Jindal flame-out politics, Colorado-style
Colorado’s politics junkies were likely not surprised by Republican leading light Bobby Jindal’s flame-out on national TV, as he rushed through his ill-conceived response to Obama’s non-State of the Union.
Rachel Maddow’s spot-on realtime response is rocketing around the Web — probably because it resonates with Republicans as much as it does with Democrats.
“Honestly… to invoke government failure during Katrina as a model for how to move forward as a country,” she said, aghast.
Conservative New York Times columnist David Brooks delivered the same verdict but used more words:
“[T]o come up at this moment in history with a stale ‘government is the problem, we can’t trust the federal government,’ it’s just a disaster for the Republican Party… The country is in a panic now. They may not like the way the Democrats have passed the stimulus bill. But the idea that… government will have no role, the federal government has no role in this, that in a moment when only the federal government is big enough to actually do stuff — to just ignore all that and just say ‘government is the problem, corruption, earmarks, wasteful spending,’ it’s just a form of nihilism.”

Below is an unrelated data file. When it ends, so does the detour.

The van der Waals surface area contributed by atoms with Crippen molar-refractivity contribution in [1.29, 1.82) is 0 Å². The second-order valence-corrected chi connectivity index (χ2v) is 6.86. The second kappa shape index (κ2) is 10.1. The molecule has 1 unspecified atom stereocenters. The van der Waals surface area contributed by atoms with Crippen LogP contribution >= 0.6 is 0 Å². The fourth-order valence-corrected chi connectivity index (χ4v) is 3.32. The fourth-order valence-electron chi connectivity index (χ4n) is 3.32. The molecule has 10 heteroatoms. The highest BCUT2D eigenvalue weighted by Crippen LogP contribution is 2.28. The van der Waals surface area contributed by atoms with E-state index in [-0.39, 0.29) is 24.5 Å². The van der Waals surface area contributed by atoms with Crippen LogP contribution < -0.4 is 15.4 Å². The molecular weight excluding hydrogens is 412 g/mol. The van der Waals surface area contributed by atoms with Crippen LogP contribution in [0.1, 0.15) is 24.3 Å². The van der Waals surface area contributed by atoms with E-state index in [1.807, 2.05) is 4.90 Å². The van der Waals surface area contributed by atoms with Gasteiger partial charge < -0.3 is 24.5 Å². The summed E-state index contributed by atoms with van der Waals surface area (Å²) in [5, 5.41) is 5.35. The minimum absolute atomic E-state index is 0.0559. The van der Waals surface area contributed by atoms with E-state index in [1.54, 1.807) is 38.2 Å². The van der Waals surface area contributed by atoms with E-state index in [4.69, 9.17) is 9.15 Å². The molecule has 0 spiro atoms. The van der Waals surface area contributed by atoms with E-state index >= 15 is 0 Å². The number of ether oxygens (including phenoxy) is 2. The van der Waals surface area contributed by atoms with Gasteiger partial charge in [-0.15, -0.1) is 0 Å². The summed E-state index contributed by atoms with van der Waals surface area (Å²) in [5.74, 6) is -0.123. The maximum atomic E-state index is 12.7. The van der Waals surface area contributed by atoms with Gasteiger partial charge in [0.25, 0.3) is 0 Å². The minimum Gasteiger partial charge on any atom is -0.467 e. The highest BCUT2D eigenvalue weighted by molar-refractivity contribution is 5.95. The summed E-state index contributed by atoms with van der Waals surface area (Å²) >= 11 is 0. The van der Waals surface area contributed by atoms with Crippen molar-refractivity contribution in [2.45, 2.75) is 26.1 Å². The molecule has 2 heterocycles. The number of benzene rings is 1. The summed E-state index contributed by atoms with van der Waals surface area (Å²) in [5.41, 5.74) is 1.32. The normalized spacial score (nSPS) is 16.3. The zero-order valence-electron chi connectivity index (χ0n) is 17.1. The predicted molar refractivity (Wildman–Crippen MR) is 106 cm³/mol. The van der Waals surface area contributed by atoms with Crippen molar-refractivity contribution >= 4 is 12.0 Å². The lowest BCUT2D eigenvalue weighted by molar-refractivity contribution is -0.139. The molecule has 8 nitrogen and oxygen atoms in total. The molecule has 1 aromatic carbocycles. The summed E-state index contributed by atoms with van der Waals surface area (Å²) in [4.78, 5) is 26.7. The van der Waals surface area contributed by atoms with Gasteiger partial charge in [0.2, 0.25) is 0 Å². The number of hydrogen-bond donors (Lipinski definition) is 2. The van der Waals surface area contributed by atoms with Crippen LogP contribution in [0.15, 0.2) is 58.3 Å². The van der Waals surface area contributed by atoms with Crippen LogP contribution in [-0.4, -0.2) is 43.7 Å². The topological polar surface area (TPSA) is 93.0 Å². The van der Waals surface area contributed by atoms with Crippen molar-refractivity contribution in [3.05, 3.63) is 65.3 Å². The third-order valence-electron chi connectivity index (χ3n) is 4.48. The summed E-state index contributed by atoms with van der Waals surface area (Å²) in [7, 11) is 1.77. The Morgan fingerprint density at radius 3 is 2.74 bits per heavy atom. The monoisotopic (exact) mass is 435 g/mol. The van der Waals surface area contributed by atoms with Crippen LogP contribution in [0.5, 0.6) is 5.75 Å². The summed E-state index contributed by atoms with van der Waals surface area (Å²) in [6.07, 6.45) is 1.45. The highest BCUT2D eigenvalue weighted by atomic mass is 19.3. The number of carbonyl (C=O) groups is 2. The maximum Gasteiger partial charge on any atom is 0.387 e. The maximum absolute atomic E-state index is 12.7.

Here in the Colorado, we got a double dose of Jindal-style political theater this week. In lieu of ideas, we got fire-and-brimstone quotes from scripture in the Legislature and “big government bad” recitations in a Senate Committee hearing. In both cases our elected officials were supposed to be working to solve quality-of-life problems that have persisted for decades. And in both cases the Republican proposal was to do nothing.
At the Senate Finance Committee hearing, citizen after citizen testified about how the provision to restrict the budget at the center of the debate had been devastating to many residents of the state. Statistic after statistic, study after study, bore them out. Colorado ranks at the bottom among the 50 states in providing child care, in spending on education and on infrastructure and health care. For a relatively wealthy state, the list is long and depressing. The Republicans were unmoved.
Which begs a question: Is this how conservative Republicans want our state (and nation) to look? After more than 15 years of TABOR-made small government, this is the result. Does it matter to the people still championing the philosophy that got us here?
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